When good intentions turn sour; tipping the risk:benefit scales the wrong way #ClinicSpeak #MSBlog #MSResearch
“When I was a much younger MSologist I recall having to formulate mitoxantrone treatment guidelines for MSers with highly-active MS. At the time we had two competing protocols the monthly Edan protocol, for 6 months, for highly-active MSers who had failed the injectables therapies and the 3 monthly Hartung protocol, for 2 years, for MSers who have active disease with more advanced MS. MSers who were being considered for the 2-year protocol tended to have more advanced MS and tended to be on the cusp of developing secondary progressive MS. One patient taught me how delicately balanced therapeutic decisions can be when using risky therapies such as mitoxantrone in patients with more advanced MS. This particular patient had had a severe spinal relapse and needed a urinary catheter; the intention was this catheter was short-term and would be removed once he had recovered from his relapse. Because his MS was so active I went ahead and prescribed mitoxantrone, which was a mistake. A week later he was admitted urgently to his local hospital with neutropenic (low white blood cell counts) sepsis from a urinary tract infection. He ended up in intensive care unit with septicaemia and septic shock and almost died.”
“The lesson I learned from this unfortunate patient was the urinary catheter had tipped the risk:benefit scale the wrong way. A similar thing may be happening with alemtuzumab. A large number of neurologists that I am meeting across Europe are telling me that they are using Alemtuzumab third-line in patients with advanced MS who sound to me as being on the cusp of having SPMS. We need to be careful using alemtuzumab in this population. Firstly, the Cambridge group showed almost a decade ago that alemtuzumab is unlikely to make much difference in SPMS, which is why the drug was developed in early RRMS. The baseline criteria for both phase 3 studies targeted early MS (see slide 14 below); disease duration for both studies was low. This is why the European Medicine Agency has given alemtuzumab a liberal 1st-line license; in their opinion the risk:benefit ratio in this population is favourable. At present we don’t know what the risk:benefit ratio is in patients who have had symptomatic MS for more than 10 years and are in the early secondary progressive phase. What we need is controlled phase 3 clinical trials in this phase of the disease to define the benefit:risk ratio. The aim of this study would be to see if alemtuzumab slowed the rate of progression or if there was at therapeutic lag and that MSers did well later on.”
“Why is this issue important? Because a large number of MSers with advanced disease, and/or SPMS, are seeking my opinion regarding alemtuzumab treatment and are going way disappointed, and frustrated, because I won’t agree to treat them with alemtuzumab. In the same way as urinary catheters became a contra-indication to mitoxantrone treatment, clinically progressive MS is a relative contra-indication to alemtuzumab treatment. We simply don’t have data to define whether or not the risks associated with alemtuzumab treatment, the burden of monthly blood & urinary monitoring and the cost of treatment justify the undefined benefits. This is why MSers with advanced MS or SPMS seeking my opinion regarding alemtuzumab treatment need to realise that until I have data to the contrary I will say no to alemtuzumab treatment in this phase of the disease.”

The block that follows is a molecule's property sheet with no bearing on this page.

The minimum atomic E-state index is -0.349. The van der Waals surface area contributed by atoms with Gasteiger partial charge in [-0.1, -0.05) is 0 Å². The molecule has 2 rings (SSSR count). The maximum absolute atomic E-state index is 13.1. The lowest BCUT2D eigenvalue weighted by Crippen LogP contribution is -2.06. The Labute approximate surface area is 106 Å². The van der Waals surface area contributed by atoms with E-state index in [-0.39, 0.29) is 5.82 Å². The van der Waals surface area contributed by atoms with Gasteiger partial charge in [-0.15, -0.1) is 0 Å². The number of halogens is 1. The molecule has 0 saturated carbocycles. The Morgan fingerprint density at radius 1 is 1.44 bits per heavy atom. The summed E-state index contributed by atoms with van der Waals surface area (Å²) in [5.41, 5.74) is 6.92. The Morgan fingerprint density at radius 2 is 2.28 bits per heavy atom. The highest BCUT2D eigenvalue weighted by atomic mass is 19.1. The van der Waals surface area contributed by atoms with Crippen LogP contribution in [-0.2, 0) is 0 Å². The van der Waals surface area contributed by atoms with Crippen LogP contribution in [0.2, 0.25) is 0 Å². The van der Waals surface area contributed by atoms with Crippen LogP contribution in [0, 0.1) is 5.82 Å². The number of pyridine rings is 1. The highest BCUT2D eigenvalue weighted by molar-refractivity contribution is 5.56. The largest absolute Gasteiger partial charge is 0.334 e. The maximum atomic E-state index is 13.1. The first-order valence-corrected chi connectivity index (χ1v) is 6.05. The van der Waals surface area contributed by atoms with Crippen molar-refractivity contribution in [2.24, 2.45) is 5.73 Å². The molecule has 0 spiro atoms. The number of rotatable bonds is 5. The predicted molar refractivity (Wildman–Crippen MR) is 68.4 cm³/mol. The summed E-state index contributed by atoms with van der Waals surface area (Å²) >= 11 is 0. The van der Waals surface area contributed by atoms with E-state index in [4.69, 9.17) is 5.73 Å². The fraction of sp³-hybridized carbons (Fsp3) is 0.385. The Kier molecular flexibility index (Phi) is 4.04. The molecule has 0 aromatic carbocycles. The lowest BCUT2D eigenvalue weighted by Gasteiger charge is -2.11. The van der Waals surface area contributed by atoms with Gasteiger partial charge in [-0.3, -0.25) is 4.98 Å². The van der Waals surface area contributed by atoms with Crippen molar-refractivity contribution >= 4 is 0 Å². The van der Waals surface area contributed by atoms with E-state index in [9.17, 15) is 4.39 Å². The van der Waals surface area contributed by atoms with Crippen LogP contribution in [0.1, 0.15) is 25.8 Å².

“The following is the paper from Cambridge showing a differential response to alemtuzumab based on disease duration and MS stage.”
Coles et al. The window of therapeutic opportunity in multiple sclerosis: evidence from monoclonal antibody therapy. J Neurol. 2006 Jan;253(1):98-108.
Background: From 1991-2002, we treated 58 MSers using the humanised monoclonal antibody, Alemtuzumab, which causes prolonged T lymphocyte depletion. Clinical and surrogate markers of inflammation were suppressed.
Results: In both the relapsing-remitting (RR) and secondary progressive (SP) stages of the illness, Alemtuzumab reduced the annual relapse rate (from 2.2 to 0.19 and from 0.7 to 0.001 respectively; both p < 0.001). Remarkably, MRI scans of SPMSers, treated with Alemtuzumab 7 years previously, showed no new lesion formation. However, despite these effects on inflammation, disability was differentially affected depending on the phase of the disease. SPMSers showed sustained accumulation of disability due to uncontrolled progression marked by unrelenting cerebral atrophy, attributable to ongoing axonal loss. The rate of cerebral atrophy was greatest in MSers with established cerebral atrophy and highest inflammatory lesion burden before treatment (2.3 versus 0.7 ml/year; p = 0.04). In contrast, RRMSers showed an impressive reduction in disability at 6 months after Alemtuzumab (by a mean of 1.2 EDSS points) perhaps owing to a suppression of on-going inflammation in these MSers with unusually active disease. In addition, there was a further significant, albeit smaller, mean improvement in disability up to 36 months after treatment.
Conclusion: We speculate that this represents the beneficial effects of early rescue of neurons and axons from a toxic inflammatory environment, and that prevention of demyelination will prevent long-term axonal degeneration. These concepts are currently being tested in a controlled trial comparing Alemtuzumab and IFN-beta in the treatment of drug-naïve MSers with early, active RRMS.
Labels: Alemtuzumab, ClinicSpeak, risk:benefit